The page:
By Kweku Akyirefi Amoasi
As a young person, when I learned about the Civil Rights movement, it appeared to me it was a struggle inside the struggle. We were forced to choose between icons. Do we ride with DuBois or Booker T? Is it Malcom or Martin? Why didn’t the Big 6 of the Civil Rights allow women like Dorothy Heights, Ella Baker, and Mary Church Terrell to share in the spotlight? It seemed to me, that even in the midst of celebrations and the quest for liberation, discord was consistently in the atmosphere.
Those who suggest that this inward fighting is the result of social engineering over hundreds of years of abuse and manipulation are quickly relegated to conspiracy theorist. However, the concept of menticide has been around since the 1950’s but illuminated by Dr. Bobby E. Wright in the 1970’s. Menticide, sometimes spelled mentacide, is the deliberate and systemic destruction of a person’s or a group’s mind.
Menticide is the seed that produces genocide, homicide, fratricide, and suicide. There are four walls of persecution that faces every Black person born in America. Ta-Neshisi Coates book, Between the World and Me, he brilliantly explains how the Black body is denied a certain level of humanity and is in consistent danger from systemic racism baked into the fabric of America, harm from the within group, and even inner turmoil that creates self- injurious actions, even suicide. The movie, They Cloned Tyrone,” is a fictional story that documents how the Black community is kept at bay by recreating character archetypes (e.g., rappers, pimps, drug dealers, preachers) that lead the sheep into a consistent state of underachievement, numbness, and self-destructive behaviors.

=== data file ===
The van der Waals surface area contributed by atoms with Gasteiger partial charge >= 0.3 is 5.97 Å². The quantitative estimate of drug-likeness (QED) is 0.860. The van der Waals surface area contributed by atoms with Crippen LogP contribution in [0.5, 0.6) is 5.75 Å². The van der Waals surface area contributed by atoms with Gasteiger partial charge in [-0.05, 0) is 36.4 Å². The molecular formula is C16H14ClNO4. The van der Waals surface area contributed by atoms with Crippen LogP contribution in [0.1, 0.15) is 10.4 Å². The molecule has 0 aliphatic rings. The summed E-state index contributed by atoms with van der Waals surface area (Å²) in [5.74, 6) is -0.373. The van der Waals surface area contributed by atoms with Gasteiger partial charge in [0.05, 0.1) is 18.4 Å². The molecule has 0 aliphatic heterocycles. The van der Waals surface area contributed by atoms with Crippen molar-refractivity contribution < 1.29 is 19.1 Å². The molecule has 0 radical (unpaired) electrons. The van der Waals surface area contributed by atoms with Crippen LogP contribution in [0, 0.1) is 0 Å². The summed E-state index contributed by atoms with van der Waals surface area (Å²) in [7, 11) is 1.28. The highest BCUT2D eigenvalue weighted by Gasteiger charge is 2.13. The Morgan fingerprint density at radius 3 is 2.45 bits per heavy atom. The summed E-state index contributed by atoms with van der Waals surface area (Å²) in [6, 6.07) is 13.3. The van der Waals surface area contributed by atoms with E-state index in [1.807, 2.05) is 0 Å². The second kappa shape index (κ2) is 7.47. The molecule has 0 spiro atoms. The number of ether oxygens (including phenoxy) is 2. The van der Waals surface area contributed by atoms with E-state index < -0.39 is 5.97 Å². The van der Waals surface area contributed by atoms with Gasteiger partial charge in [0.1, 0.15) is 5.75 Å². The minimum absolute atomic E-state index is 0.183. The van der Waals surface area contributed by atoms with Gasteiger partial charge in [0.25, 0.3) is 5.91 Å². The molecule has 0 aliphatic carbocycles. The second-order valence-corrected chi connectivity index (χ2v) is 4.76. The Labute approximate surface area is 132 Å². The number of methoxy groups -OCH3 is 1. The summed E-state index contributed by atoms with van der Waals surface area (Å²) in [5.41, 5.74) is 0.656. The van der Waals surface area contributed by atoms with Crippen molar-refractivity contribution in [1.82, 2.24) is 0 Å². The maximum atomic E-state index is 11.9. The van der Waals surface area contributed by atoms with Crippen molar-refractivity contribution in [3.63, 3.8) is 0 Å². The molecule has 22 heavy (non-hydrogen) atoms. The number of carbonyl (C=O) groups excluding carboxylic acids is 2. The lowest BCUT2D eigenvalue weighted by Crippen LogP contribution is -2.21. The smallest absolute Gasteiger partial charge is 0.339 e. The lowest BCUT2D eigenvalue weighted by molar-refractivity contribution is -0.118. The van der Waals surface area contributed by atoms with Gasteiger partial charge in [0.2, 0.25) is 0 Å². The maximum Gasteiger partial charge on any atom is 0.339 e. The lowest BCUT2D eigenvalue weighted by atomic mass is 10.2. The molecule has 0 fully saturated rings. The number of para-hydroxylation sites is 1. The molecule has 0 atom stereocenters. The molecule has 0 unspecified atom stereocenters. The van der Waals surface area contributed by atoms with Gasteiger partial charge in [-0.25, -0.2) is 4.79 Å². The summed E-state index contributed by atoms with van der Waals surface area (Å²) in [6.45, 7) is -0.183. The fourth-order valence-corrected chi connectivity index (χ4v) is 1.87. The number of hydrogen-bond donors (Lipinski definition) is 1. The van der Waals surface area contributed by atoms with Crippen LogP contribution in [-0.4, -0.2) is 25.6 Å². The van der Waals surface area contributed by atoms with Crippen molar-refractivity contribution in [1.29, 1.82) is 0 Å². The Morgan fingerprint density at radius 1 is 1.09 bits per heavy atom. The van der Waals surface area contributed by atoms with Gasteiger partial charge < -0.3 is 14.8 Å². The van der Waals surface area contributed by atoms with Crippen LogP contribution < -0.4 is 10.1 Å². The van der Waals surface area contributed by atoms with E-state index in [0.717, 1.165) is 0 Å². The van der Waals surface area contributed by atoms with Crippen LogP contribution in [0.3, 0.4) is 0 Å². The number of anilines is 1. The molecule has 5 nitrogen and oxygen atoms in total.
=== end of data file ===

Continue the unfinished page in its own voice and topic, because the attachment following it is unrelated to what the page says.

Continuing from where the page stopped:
At this point, many say how long are we going to blame everyone else for our issues and not take a level of personal accountability? Agreed. Black History is often scoffed at by the masses because it is 1) forced upon us every February; 2) that month is inundated with overly repetitive stories of the same characters; and 3) the trauma porn of the dark past is not filled with action items to show us how victory can be won.
The answer is complicated. James Baldwin has two quotes which express our dilemma. He said, “to be Black in America, and relatively, conscious, is to be in a state of rage all the time.” Another quote attributed to him states “To be African-America is to be African without any memory and American without any privilege.” So, where does one start? How do you force a country to love you that recognized your ancestors as cattle? How do you go back home, to a land that is now foreign to you?
We must begin our own personal Sankofa, where we gain a true knowledge of self; 2) understand our power as a people stems from our unity; 3) revisit the strategies of our ancestors that proved to be effective in this land post emancipation; and 4) learn to play a new game for success. This game is not checkers, it is too simplistic. It is not chess, for an ethnic and financial minority can never win a game of attrition with a larger opponent. Family, consider the game of Go. Never heard of the game? That’s a form of menticide. To indoctrinate you with false and misleading propaganda and keep you away from the tools that can dismantle the master’s house. If you allow the masters house to remain, ask yourself, whose side are you on?